MINNEAPOLIS (AP) — A member of a task force reviewing issues related to allegations of clergy sexual misconduct in the Archdiocese of St. Paul and Minneapolis said Wednesday that he was sickened by reports suggesting church officials mishandled accusations against two priests, and he wants to make sure it doesn’t happen again.
“If the Catholic Church doesn’t fix this problem, its ability to act as a force of good in the world … is over,” said Brian Short. “This is a problem that needs to be fixed now, and fixed correctly.”
Short, a former legal mediator and U.S. magistrate, is among six members of a lay-person task force that will review how church officials dealt with accusations of priest misconduct.
Archbishop John Nienstedt created the task force as the archdiocese faces scrutiny for its handling of two priests — after one went on to molest two teens despite documents suggesting church leaders knew he had a sexual addiction, and after recent revelations that pornographic images, including some that appeared to be underage boys, were found on another priest’s computer in 2004 and never revealed.
The task force will examine archdiocese documents related to policies and procedures for preventing, investigating and responding to sexual misconduct by clergy. It will also interview current and former employees, and if it sees fit, victims of abuse and accused clergy members.
The Rev. Reginald Whitt, a Dominican friar, was appointed to assemble the task force. He will not be a member, but will act as a go-between for the group and the archdiocese. He will take the group’s final recommendations and make the report public.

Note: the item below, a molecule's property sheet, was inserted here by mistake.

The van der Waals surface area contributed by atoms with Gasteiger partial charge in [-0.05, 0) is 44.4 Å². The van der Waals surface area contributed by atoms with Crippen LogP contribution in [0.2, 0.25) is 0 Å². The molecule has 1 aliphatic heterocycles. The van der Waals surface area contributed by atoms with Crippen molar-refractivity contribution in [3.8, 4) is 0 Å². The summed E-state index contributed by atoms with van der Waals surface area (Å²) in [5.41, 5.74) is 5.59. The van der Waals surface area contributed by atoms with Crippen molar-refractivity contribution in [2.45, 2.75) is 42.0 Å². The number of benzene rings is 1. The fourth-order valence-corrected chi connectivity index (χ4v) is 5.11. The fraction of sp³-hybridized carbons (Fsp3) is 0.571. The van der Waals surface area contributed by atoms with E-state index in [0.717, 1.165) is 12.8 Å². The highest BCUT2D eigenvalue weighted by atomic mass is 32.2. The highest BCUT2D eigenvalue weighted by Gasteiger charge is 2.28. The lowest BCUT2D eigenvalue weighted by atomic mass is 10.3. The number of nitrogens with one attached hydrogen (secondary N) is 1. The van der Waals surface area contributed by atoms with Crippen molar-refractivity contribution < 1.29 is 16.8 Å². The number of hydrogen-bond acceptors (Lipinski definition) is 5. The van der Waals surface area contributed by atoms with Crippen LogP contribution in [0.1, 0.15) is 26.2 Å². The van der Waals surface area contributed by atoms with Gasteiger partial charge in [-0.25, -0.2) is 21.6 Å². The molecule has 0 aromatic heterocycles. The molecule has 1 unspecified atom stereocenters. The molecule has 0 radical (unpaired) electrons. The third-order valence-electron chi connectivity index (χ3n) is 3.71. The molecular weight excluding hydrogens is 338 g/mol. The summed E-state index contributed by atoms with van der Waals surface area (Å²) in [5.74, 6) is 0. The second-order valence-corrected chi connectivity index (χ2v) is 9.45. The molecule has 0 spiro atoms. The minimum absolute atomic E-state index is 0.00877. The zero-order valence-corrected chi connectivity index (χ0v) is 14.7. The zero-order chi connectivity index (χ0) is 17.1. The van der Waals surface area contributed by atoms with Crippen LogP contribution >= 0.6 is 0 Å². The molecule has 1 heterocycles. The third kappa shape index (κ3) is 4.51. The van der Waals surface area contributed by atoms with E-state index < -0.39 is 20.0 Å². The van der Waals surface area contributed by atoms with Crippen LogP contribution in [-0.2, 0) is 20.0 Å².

Whitt said the work won’t be easy, but must be done “to restore trust in those who govern the archdiocese and the confidence and integrity of our clergy, and most especially it must be done to restore the safety of our children.” He said recent allegations in the media depict things that are “sickening.”
“They’re despicable. They break our hearts,” he said. “They undermine the Catholic people’s trust in their pastoral ministers.”
Nienstedt first mentioned the creation of the task force on Sept. 27, nearly a year after the Rev. Curtis Wehmeyer was convicted of sexually abusing two brothers at a St. Paul church. Whitt was tasked with pulling together the task force days after Nienstedt’s top deputy stepped down and another priest was accused of possessing child pornography years ago.
In addition to Short, other task force members include a former St. Paul police sergeant and computer forensics expert, and a licensed psychologist who has worked in the area of sex offender assessment and treatment.
David Clohessy, national director of SNAP, the Survivors Network of those Abused by Priests, said the task force won’t make a difference.
“The problem is the behavior of church officials, not the policies and procedures on paper,” he said.
Whitt acknowledged the church already has policies, but said media reports suggest some people didn’t follow them. Whitt and Short stressed the need for a compliance program and audit mechanism to ensure policies are followed.
“There is some urgency to this,” Short said. “I believe that there is a commitment on the part of everyone to fix this problem.”
The Archdiocese of St. Paul and Minneapolis is home to about 825,000 Catholics and encompasses 188 parishes in 12 counties.